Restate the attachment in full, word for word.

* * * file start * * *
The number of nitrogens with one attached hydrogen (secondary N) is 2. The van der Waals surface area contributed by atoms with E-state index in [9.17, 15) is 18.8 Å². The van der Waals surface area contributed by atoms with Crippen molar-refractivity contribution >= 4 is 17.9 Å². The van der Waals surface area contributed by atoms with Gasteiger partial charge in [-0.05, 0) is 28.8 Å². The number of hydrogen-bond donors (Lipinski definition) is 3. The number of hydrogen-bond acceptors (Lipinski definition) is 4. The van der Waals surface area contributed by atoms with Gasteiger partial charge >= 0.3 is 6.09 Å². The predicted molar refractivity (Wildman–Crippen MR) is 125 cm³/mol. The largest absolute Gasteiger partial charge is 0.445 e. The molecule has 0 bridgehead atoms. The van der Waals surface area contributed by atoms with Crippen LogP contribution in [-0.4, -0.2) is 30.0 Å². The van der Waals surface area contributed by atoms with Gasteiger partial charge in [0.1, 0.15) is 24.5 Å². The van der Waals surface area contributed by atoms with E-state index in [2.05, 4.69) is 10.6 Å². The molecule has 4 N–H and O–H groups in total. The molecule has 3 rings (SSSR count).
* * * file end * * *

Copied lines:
The number of nitrogens with one attached hydrogen (secondary N) is 2. The van der Waals surface area contributed by atoms with E-state index in [9.17, 15) is 18.8 Å². The van der Waals surface area contributed by atoms with Crippen molar-refractivity contribution >= 4 is 17.9 Å². The van der Waals surface area contributed by atoms with Gasteiger partial charge in [-0.05, 0) is 28.8 Å². The number of hydrogen-bond donors (Lipinski definition) is 3. The number of hydrogen-bond acceptors (Lipinski definition) is 4. The van der Waals surface area contributed by atoms with Gasteiger partial charge >= 0.3 is 6.09 Å². The predicted molar refractivity (Wildman–Crippen MR) is 125 cm³/mol. The largest absolute Gasteiger partial charge is 0.445 e. The molecule has 0 bridgehead atoms. The van der Waals surface area contributed by atoms with Crippen LogP contribution in [-0.4, -0.2) is 30.0 Å². The van der Waals surface area contributed by atoms with Gasteiger partial charge in [0.1, 0.15) is 24.5 Å². The van der Waals surface area contributed by atoms with E-state index in [2.05, 4.69) is 10.6 Å². The molecule has 4 N–H and O–H groups in total. The molecule has 3 rings (SSSR count).